Shops in Tier Four suffer 72% slump in post-Christmas footfall

High Street sales slaughter: Shops in Tier Four towns and cities suffer 72% slump in crucial post-Christmas footfall compared to year before

  • Footfall in Tier 4 locations 72.2% lower than last year, Springboard data shows
  • High Streets were forced to pull down the shutters amid draconian restrictions
  • Pandemic had already sounded the death knell for dozens of popular retailers

High Street sales suffered massive losses in critical post-Christmas sales, new data has revealed today. 

Stores which had been limbering up for Boxing Day sales in a hope to claw back lost revenue during the pandemic were dealt a huge blow when Tier 4 restrictions forced the shutters down. 

Footfall in Tier 4 High Streets was last week 72.2 per cent lower than at the same time last year.

In Tier 2 areas, footfall dropped by some 18.9 per cent last week, while Tier 3 towns saw a drop of 33.9 per cent. 

And London and large city centres across the UK suffered staggering losses with footfall 81.8% lower than in the same week last year.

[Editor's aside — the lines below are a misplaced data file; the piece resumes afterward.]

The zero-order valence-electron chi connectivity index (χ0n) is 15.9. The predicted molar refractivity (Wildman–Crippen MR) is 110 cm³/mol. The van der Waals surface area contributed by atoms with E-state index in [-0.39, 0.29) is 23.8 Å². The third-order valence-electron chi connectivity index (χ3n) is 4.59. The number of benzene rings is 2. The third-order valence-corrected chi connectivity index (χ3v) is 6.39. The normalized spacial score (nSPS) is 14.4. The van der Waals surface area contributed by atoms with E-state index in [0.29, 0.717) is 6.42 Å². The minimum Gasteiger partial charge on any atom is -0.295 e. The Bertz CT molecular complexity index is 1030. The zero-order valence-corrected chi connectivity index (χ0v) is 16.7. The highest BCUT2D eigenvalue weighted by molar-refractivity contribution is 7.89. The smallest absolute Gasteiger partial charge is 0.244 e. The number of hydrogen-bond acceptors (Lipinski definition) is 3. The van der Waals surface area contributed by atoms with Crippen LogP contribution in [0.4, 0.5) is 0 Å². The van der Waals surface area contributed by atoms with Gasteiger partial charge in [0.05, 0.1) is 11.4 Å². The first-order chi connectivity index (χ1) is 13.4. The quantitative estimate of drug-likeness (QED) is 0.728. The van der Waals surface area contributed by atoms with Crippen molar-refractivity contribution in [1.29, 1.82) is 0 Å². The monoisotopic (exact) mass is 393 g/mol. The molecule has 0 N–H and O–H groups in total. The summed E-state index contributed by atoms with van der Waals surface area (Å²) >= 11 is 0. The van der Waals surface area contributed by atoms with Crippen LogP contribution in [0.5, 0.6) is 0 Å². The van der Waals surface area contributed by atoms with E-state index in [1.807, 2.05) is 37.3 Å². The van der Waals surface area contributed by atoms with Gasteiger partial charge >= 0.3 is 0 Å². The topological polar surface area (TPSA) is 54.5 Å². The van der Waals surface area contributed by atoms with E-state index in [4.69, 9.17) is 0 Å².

LONDON: A near-deserted Oxford Street in central London on January 1 after the Capital was put into Tier 4

MANCHESTER: The streets of Manchester were near empty as the city moved into Tier 4 to beckon in the New Year

PLYMOUTH: A quiet Plymouth city centre on Boxing Day morning

Three-quarters of England already subject to Tier 4, where only essential shops such as supermarkets are allowed to open and people are meant to stay at home

On another grim day of coronavirus chaos:

FTSE soars 2.7% by 177 to 6,637 points on first day of Oxford jab’s mass-rollout operation